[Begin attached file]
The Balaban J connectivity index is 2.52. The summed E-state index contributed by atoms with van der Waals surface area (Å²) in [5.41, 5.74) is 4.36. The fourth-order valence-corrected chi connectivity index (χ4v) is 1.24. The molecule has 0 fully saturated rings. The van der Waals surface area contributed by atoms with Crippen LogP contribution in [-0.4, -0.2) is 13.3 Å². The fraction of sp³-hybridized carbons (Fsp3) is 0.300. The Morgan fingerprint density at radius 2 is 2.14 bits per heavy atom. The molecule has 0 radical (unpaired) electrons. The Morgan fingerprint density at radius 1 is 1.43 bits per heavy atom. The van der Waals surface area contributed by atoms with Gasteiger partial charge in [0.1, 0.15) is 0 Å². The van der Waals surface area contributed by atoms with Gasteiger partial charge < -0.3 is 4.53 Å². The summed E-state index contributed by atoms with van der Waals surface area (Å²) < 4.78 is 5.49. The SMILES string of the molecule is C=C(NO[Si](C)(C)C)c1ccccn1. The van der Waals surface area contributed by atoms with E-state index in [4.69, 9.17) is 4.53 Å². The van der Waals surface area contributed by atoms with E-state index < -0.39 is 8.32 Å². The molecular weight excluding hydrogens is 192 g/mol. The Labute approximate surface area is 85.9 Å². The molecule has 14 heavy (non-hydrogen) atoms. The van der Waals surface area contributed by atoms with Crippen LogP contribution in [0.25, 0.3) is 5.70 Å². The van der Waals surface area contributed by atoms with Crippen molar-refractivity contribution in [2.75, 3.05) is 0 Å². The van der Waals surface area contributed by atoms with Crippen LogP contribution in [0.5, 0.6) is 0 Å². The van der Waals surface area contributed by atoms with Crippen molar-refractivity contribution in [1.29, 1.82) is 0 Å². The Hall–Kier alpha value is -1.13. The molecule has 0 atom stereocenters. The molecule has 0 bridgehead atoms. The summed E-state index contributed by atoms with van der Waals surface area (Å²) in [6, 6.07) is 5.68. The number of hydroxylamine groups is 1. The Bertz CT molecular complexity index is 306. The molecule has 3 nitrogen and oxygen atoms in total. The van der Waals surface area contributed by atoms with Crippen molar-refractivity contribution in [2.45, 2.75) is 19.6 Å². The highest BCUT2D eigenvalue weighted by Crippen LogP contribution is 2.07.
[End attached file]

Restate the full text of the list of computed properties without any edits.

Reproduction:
The Balaban J connectivity index is 2.52. The summed E-state index contributed by atoms with van der Waals surface area (Å²) in [5.41, 5.74) is 4.36. The fourth-order valence-corrected chi connectivity index (χ4v) is 1.24. The molecule has 0 fully saturated rings. The van der Waals surface area contributed by atoms with Crippen LogP contribution in [-0.4, -0.2) is 13.3 Å². The fraction of sp³-hybridized carbons (Fsp3) is 0.300. The Morgan fingerprint density at radius 2 is 2.14 bits per heavy atom. The molecule has 0 radical (unpaired) electrons. The Morgan fingerprint density at radius 1 is 1.43 bits per heavy atom. The van der Waals surface area contributed by atoms with Gasteiger partial charge in [0.1, 0.15) is 0 Å². The van der Waals surface area contributed by atoms with Gasteiger partial charge < -0.3 is 4.53 Å². The summed E-state index contributed by atoms with van der Waals surface area (Å²) < 4.78 is 5.49. The SMILES string of the molecule is C=C(NO[Si](C)(C)C)c1ccccn1. The van der Waals surface area contributed by atoms with E-state index in [4.69, 9.17) is 4.53 Å². The van der Waals surface area contributed by atoms with E-state index < -0.39 is 8.32 Å². The molecular weight excluding hydrogens is 192 g/mol. The Labute approximate surface area is 85.9 Å². The molecule has 14 heavy (non-hydrogen) atoms. The van der Waals surface area contributed by atoms with Crippen LogP contribution in [0.25, 0.3) is 5.70 Å². The van der Waals surface area contributed by atoms with Crippen molar-refractivity contribution in [2.75, 3.05) is 0 Å². The van der Waals surface area contributed by atoms with Crippen LogP contribution in [0.5, 0.6) is 0 Å². The van der Waals surface area contributed by atoms with Crippen molar-refractivity contribution in [1.29, 1.82) is 0 Å². The Hall–Kier alpha value is -1.13. The molecule has 0 atom stereocenters. The molecule has 0 bridgehead atoms. The summed E-state index contributed by atoms with van der Waals surface area (Å²) in [6, 6.07) is 5.68. The number of hydroxylamine groups is 1. The Bertz CT molecular complexity index is 306. The molecule has 3 nitrogen and oxygen atoms in total. The van der Waals surface area contributed by atoms with Crippen molar-refractivity contribution in [2.45, 2.75) is 19.6 Å². The highest BCUT2D eigenvalue weighted by Crippen LogP contribution is 2.07.